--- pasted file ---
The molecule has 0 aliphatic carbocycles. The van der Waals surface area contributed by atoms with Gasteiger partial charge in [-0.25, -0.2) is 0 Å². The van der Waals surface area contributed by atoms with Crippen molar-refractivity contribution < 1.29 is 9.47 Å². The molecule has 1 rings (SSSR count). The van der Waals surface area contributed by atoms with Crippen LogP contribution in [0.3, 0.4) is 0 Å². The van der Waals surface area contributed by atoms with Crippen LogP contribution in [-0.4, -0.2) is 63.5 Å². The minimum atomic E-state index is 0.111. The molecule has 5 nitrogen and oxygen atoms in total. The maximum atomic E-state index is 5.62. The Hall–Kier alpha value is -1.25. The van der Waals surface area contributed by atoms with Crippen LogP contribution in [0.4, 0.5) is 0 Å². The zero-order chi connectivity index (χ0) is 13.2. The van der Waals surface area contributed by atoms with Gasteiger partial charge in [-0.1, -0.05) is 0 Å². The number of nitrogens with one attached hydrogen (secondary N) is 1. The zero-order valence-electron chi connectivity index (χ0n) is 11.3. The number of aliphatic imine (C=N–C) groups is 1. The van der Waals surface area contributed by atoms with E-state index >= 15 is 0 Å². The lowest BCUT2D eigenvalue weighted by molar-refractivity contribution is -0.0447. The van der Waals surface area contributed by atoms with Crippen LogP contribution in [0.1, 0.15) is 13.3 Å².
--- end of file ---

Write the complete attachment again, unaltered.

The molecule has 0 aliphatic carbocycles. The van der Waals surface area contributed by atoms with Gasteiger partial charge in [-0.25, -0.2) is 0 Å². The van der Waals surface area contributed by atoms with Crippen molar-refractivity contribution < 1.29 is 9.47 Å². The molecule has 1 rings (SSSR count). The van der Waals surface area contributed by atoms with Crippen LogP contribution in [0.3, 0.4) is 0 Å². The van der Waals surface area contributed by atoms with Crippen LogP contribution in [-0.4, -0.2) is 63.5 Å². The minimum atomic E-state index is 0.111. The molecule has 5 nitrogen and oxygen atoms in total. The maximum atomic E-state index is 5.62. The Hall–Kier alpha value is -1.25. The van der Waals surface area contributed by atoms with Crippen LogP contribution in [0.4, 0.5) is 0 Å². The zero-order chi connectivity index (χ0) is 13.2. The van der Waals surface area contributed by atoms with Gasteiger partial charge in [-0.1, -0.05) is 0 Å². The number of nitrogens with one attached hydrogen (secondary N) is 1. The zero-order valence-electron chi connectivity index (χ0n) is 11.3. The number of aliphatic imine (C=N–C) groups is 1. The van der Waals surface area contributed by atoms with E-state index >= 15 is 0 Å². The lowest BCUT2D eigenvalue weighted by molar-refractivity contribution is -0.0447. The van der Waals surface area contributed by atoms with Crippen LogP contribution in [0.1, 0.15) is 13.3 Å².